They have a very protective nature and need early and ongoing training and socialization so that they don’t become aggressive.
Although intelligent, this is an independent dog who will make his own decision. So they need a strong leader who makes sure through consistent training that the dog must obey obedience cues.
A moderate-exercise breed, Anatolian Shepherds require at least an hour of exercise a day. This can be achieved by walks, fetching, and free running in a safely enclosed area.
They are year-round shedders with a yearly massive shedding season. Their short coat needs weekly brushing.
Males stand 29” at the shoulder and weigh between 110 and 150 pounds. Females stand 27” at the shoulder and weigh between 80 and 120 pounds.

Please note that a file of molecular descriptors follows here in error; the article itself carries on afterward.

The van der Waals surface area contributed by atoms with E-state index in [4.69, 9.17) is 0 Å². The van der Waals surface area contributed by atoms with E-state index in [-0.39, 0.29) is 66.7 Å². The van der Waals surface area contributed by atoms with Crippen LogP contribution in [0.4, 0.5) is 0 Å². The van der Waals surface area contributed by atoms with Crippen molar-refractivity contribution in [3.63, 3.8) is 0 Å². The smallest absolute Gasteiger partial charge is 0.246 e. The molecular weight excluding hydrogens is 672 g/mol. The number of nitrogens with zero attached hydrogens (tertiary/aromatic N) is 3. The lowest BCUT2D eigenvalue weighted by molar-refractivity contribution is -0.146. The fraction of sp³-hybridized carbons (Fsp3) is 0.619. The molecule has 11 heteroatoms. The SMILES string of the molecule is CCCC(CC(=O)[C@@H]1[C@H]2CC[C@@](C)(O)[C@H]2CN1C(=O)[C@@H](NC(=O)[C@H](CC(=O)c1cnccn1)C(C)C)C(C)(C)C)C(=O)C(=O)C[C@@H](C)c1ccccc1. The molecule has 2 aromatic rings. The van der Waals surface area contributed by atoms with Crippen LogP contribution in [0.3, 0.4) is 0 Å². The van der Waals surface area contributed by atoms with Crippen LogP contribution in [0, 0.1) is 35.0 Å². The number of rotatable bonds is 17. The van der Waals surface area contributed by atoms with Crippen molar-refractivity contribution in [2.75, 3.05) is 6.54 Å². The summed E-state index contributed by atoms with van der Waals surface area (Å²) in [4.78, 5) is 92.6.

Originally otterhounds were bred in England to hunt otters (which is now forbidden).
Otterhounds are friendly, even-tempered dogs who are great with children and strangers alike.
Although they’re not watch dogs, they are barkers who sound the alert if something’s amiss.
Playful and affectionate, they are often called the “class clown” of dogs.
Because of their strength, they are not ideal companions for very young children or frail adults.
They have a rough double coat that repels water.
Otterhounds have webbed feet and love to swim. In fact, they have great endurance and can swim all day if given the chance.
If you have a swimming pool, an otterhound would be in heaven. Just make sure that he doesn’t over-exert himself.
They require space to exercise. Because of their high energy level, otterhounds don’t do well in apartments.
Like other hounds, their nose is amazingly sensitive. They can track an animal’s scent even under water.